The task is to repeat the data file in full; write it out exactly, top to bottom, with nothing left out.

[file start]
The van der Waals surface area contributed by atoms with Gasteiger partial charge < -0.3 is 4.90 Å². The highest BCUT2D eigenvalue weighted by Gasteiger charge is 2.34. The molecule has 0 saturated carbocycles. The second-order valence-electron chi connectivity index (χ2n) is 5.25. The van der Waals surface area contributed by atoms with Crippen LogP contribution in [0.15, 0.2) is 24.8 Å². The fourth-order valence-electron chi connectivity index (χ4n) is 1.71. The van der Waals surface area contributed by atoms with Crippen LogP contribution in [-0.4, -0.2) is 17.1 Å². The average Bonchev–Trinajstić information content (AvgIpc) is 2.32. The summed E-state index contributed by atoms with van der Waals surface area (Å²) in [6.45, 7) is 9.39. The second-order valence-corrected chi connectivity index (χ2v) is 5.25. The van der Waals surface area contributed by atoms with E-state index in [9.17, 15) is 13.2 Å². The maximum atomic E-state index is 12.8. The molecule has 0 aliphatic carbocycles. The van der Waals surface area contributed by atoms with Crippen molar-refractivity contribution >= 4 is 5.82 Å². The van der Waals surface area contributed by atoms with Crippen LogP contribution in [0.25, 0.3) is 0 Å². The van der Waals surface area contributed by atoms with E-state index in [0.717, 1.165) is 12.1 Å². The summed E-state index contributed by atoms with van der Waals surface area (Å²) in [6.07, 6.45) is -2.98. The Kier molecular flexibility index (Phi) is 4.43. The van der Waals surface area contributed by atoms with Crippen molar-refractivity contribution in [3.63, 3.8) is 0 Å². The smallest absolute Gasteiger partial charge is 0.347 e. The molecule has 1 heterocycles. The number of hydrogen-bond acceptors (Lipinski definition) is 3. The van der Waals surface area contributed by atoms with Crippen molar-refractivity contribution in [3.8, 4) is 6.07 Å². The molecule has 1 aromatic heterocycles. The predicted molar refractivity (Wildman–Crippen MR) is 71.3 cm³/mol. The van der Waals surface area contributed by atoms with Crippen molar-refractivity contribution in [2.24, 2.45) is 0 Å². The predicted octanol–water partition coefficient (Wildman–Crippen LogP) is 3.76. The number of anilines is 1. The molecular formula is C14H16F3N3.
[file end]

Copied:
The van der Waals surface area contributed by atoms with Gasteiger partial charge < -0.3 is 4.90 Å². The highest BCUT2D eigenvalue weighted by Gasteiger charge is 2.34. The molecule has 0 saturated carbocycles. The second-order valence-electron chi connectivity index (χ2n) is 5.25. The van der Waals surface area contributed by atoms with Crippen LogP contribution in [0.15, 0.2) is 24.8 Å². The fourth-order valence-electron chi connectivity index (χ4n) is 1.71. The van der Waals surface area contributed by atoms with Crippen LogP contribution in [-0.4, -0.2) is 17.1 Å². The average Bonchev–Trinajstić information content (AvgIpc) is 2.32. The summed E-state index contributed by atoms with van der Waals surface area (Å²) in [6.45, 7) is 9.39. The second-order valence-corrected chi connectivity index (χ2v) is 5.25. The van der Waals surface area contributed by atoms with E-state index in [9.17, 15) is 13.2 Å². The maximum atomic E-state index is 12.8. The molecule has 0 aliphatic carbocycles. The van der Waals surface area contributed by atoms with Crippen molar-refractivity contribution >= 4 is 5.82 Å². The van der Waals surface area contributed by atoms with Crippen LogP contribution in [0.25, 0.3) is 0 Å². The van der Waals surface area contributed by atoms with E-state index in [0.717, 1.165) is 12.1 Å². The summed E-state index contributed by atoms with van der Waals surface area (Å²) in [6.07, 6.45) is -2.98. The Kier molecular flexibility index (Phi) is 4.43. The van der Waals surface area contributed by atoms with Crippen molar-refractivity contribution in [3.63, 3.8) is 0 Å². The smallest absolute Gasteiger partial charge is 0.347 e. The molecule has 1 heterocycles. The number of hydrogen-bond acceptors (Lipinski definition) is 3. The van der Waals surface area contributed by atoms with Crippen molar-refractivity contribution in [3.8, 4) is 6.07 Å². The molecule has 1 aromatic heterocycles. The predicted molar refractivity (Wildman–Crippen MR) is 71.3 cm³/mol. The van der Waals surface area contributed by atoms with Crippen molar-refractivity contribution in [2.24, 2.45) is 0 Å². The predicted octanol–water partition coefficient (Wildman–Crippen LogP) is 3.76. The number of anilines is 1. The molecular formula is C14H16F3N3.